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Prove that dual space of $\ell^1$ is $\ell^{\infty}$

My attempt : I got the answer Here but im not able to understand the answer

we know that the norm of $ x\in \ell^1$ is given by $||x||_1=\sum_{k=1}^{\infty}|a_k|$

norm of $ x\in \ell^{\infty}$ is given by $||x||_{\infty}=\sup_{k\in \mathbb{N}}|a_k|$

Now here my proof start :

Since $\ell^1$ is infinite dimensional because it contains the infinite sequence in the form $(0,0,\dots,1,0,\dots)$

So there exists a basis $\{e_1,e_2,\dots,e_k\dots\}$ of $\ell^1$ where $e_k=M_{jk}=\begin{cases} 1 &\text{ if } j=k \\ 0 & \text{ if } j \neq k. \end{cases}$

This implies that every $x \in \ell^1$ can be written as $x=a_1e_1+a_2e_2+\dots$

Now take a bounded linear functional $f$ of $\ell^1$

$f: \ell^1 \to \mathbb{R}$ defined by $f(x)= f(a_1e_1+a_2e_2+\dots)= a_1f(e_1)+a_2 f(e_2)+\dots=\sum_{k=1}^{\infty}a_kf(e_k)$

After that I am not able to proceed further..

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    $\begingroup$ Welcome to Math.SE! I have tried to improve the readability of your question by improving the $\rm \LaTeX$ code. It is possible that I unintentionally changed the meaning of your question. Please proofread the question to ensure this has not happened. $\endgroup$ Dec 23 '20 at 12:37
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    $\begingroup$ This is a good start. Comments... (1) You say "every $x \in \ell^1$ can be written as $x=a_1e_1+a_2e_2+\dots$". Needs proof. (2) You say "$f(a_1e_1+a_2e_2+\dots)= a_1f(e_1)+a_2 f(e_2)+\dots$". Needs proof. (3) Now define your proposed bijection, $f$ maps to the sequence $(f(e_1),f(e_2),\dots))$. Then show its values are in $\ell^\infty$. Show it is injective. Show it is surjective. $\endgroup$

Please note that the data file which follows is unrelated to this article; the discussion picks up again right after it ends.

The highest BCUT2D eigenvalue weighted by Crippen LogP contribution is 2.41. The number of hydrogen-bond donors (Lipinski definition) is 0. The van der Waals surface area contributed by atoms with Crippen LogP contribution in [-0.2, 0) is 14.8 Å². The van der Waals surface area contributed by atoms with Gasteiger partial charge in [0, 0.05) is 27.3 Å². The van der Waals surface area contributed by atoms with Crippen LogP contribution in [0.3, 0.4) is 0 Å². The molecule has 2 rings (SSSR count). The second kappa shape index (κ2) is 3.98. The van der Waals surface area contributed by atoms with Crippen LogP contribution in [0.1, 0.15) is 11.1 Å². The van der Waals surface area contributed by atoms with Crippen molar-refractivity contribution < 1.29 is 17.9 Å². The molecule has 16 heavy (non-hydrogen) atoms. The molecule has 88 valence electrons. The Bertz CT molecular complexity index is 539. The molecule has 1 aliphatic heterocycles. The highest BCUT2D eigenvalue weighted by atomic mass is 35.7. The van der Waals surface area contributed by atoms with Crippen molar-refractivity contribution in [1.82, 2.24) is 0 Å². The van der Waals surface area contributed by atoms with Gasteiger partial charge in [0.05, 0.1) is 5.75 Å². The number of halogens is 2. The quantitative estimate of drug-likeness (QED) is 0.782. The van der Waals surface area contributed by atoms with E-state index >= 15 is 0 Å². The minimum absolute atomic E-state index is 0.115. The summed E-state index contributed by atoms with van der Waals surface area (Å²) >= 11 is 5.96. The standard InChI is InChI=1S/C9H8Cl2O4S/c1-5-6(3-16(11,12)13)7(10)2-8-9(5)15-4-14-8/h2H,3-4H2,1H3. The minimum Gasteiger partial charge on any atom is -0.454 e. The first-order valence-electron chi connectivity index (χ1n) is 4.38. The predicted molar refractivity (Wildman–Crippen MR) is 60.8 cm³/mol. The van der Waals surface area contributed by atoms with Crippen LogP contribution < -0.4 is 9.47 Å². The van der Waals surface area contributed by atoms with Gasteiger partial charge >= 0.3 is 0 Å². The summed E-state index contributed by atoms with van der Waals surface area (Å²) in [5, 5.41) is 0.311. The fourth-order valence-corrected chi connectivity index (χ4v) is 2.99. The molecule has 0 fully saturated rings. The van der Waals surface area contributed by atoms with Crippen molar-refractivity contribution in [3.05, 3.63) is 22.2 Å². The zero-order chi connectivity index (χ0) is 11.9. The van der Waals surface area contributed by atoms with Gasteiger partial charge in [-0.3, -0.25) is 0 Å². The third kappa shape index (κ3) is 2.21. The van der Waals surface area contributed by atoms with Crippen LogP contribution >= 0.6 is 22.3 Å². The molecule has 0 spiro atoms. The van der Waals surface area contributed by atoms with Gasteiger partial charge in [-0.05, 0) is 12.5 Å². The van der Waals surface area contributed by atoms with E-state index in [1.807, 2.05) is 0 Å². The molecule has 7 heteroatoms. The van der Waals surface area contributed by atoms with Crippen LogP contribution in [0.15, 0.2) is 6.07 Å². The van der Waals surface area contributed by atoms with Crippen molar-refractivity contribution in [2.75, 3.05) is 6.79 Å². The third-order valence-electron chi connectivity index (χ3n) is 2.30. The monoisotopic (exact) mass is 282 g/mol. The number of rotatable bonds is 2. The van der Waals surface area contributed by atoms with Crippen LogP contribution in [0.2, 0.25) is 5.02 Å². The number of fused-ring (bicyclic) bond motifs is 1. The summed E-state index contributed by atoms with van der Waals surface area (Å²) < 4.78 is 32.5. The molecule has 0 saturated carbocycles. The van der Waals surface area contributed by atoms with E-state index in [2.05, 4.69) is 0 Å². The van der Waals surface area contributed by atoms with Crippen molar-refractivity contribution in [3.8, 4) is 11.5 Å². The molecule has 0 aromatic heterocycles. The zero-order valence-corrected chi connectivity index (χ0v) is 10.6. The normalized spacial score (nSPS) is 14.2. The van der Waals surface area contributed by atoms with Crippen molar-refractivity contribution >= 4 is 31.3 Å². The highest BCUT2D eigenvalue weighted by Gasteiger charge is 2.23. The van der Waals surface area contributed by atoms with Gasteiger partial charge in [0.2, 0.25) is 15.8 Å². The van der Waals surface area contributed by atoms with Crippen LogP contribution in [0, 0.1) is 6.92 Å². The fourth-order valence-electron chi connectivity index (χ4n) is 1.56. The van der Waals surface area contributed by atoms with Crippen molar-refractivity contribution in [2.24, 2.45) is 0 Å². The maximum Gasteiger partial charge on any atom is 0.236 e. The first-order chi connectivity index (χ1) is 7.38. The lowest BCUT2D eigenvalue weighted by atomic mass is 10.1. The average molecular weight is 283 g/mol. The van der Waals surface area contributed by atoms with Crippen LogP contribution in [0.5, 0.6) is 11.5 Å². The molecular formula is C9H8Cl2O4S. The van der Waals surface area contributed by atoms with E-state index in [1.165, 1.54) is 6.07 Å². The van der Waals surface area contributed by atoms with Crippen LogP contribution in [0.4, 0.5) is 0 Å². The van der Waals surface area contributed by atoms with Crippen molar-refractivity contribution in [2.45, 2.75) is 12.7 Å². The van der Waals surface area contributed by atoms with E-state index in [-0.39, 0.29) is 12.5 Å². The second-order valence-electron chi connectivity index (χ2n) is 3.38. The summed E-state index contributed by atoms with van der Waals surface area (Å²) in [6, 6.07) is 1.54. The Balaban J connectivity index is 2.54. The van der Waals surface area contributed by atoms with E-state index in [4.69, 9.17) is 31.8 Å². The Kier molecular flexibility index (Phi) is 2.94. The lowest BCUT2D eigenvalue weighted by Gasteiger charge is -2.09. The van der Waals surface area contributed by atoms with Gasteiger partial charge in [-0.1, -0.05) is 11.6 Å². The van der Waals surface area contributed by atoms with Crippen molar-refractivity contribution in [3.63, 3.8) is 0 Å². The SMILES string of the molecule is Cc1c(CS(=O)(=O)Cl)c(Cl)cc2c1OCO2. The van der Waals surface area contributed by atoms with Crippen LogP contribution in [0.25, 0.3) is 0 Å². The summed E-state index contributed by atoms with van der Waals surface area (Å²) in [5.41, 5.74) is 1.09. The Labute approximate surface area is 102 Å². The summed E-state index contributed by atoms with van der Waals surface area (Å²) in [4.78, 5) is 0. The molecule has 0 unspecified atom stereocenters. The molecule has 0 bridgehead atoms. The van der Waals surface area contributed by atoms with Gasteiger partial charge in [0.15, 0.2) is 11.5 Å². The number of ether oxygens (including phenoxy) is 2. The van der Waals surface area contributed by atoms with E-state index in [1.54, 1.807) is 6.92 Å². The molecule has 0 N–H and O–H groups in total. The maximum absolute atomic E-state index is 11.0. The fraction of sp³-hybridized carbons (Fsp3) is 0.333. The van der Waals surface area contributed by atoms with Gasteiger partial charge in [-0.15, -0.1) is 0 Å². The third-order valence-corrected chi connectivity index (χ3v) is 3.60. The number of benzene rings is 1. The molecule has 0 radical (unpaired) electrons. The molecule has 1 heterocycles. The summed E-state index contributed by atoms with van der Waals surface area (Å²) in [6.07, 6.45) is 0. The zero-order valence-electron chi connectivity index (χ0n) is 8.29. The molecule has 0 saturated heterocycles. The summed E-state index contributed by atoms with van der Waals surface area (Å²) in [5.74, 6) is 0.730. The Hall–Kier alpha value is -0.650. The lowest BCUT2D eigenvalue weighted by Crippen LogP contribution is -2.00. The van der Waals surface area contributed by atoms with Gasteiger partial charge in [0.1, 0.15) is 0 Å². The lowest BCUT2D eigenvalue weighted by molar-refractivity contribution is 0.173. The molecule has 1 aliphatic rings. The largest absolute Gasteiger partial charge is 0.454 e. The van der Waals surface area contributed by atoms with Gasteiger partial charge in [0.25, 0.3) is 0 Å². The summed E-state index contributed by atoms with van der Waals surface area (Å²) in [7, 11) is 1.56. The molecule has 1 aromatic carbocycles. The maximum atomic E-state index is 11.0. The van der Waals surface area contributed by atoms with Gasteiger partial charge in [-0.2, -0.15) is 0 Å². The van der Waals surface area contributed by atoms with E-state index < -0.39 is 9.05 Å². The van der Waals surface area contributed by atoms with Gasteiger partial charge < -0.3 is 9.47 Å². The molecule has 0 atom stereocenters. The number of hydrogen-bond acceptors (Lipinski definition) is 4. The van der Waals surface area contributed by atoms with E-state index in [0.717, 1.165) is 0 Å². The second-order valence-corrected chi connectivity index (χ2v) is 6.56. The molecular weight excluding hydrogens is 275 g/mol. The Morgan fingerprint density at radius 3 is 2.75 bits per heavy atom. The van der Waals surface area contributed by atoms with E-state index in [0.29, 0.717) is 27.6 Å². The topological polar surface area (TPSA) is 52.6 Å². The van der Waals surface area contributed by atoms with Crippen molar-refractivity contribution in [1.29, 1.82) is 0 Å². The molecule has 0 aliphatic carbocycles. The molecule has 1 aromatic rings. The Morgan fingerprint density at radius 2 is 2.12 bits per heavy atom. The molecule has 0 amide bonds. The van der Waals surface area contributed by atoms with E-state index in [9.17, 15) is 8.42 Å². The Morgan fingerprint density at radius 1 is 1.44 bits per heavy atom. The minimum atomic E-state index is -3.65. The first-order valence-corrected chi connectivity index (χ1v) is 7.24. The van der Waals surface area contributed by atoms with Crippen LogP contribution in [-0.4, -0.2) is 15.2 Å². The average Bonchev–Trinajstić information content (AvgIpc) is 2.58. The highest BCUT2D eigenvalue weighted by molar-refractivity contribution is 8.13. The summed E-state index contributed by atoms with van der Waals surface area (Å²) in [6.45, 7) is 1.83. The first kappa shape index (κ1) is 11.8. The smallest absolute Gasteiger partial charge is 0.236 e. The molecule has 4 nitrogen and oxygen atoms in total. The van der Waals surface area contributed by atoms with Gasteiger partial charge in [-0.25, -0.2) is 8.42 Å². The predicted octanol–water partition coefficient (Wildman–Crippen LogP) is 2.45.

– GEdgar
    Dec 23 '20 at 12:46
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    $\begingroup$ $\{e_1,e_2,\ldots,e_n,\ldots\}$ is not a basis of $\ell^1$, since for example, $$v=\left(1,\frac{1}{4},\frac{1}{9},\ldots,\frac{1}{n^2},\ldots\right)\in\ell^1$$ is not a finite linear combination of the $e_j$'s. $\endgroup$ Dec 23 '20 at 12:51
  • $\begingroup$ @YiorgosS.Smyrlis Words mean different things in different contexts... $\endgroup$ Dec 23 '20 at 13:02
  • $\begingroup$ $\{e_1,e_2,\ldots,e_n,\ldots\}$ is not a Hamel basis, but it is a Schauder basis. $\endgroup$
    – GEdgar
    Dec 23 '20 at 13:03
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Clearly, every element of $v\in\ell^\infty$ defines an element of the dual of $\ell^1$, since if $v=(v_j)$ and $x=(x_j)\in\ell^1$, then $$ v(x)=\sum_j v_jx_j\quad\text{and}\quad |v(x)|\le \sum_j |v_j||x_j|\le \big(\sup_j |v_j|\big)\sum_j|x_j|=\|v\|_\infty\|x\|_1 $$ Let $\varphi\in(\ell^1)^*$ and set $v_j=\varphi(e_j)$ and $v=(v_j)$. Clearly $$ |v_j|=|\varphi(e_j)|\le \|\varphi\|_*\|e_j\|_1=\|\varphi\|_* $$ and hence $v\in\ell^\infty$ and $\|v\|_\infty\le \|\varphi\|_\infty$. It remains to show that $\varphi(x)=v(x)$, for all $x\in\ell^1$ and $\|v\|_\infty= \|\varphi\|_*$.

Clearly, $\varphi(x)=v(x)$, for $x=e_j$ and for all $x$'s which are finite linear combinations of the $e_j$'s. They are also both bounded linear functionals, and they agree on a dense subset of $\ell^1$, and hence the agree everywhere, i.e., $v\equiv \varphi$.

For the final part, it remains to show that $\|v\|_\infty\ge\|\varphi\|_*$. Now, for every $\epsilon>0$, there exists a unit vector $w=(w_j)\in\ell^1$, such that $$ |\varphi(w)|>\|\varphi\|_*-\epsilon $$ and also there exists $n\in\mathbb N$, such that $\|w-w^n\|_1<\varepsilon$, where $w^n=(w_1,w_2,\ldots,w_n,0,0,\ldots)$ and $v(w^n)=\varphi(w^n)$, while $\|w^n\|_1\le 1$. So $$ \|v\|_\infty\ge |v(w^n)|=|\varphi(w^n)| \ge |\varphi(w)|- |\varphi(w-w^n)| \ge \|\varphi\|_*-\varepsilon-\|\varphi\|_*|w-w^n|_1 \\ \ge \|\varphi\|_*-\varepsilon-\varepsilon\|\varphi\|_*= \|\varphi\|_*-\epsilon(1+\|\varphi\|_*) $$ and this is true for all $\varepsilon>0$, which implies that $\|v\|_\infty\ge\|\varphi\|_*$.

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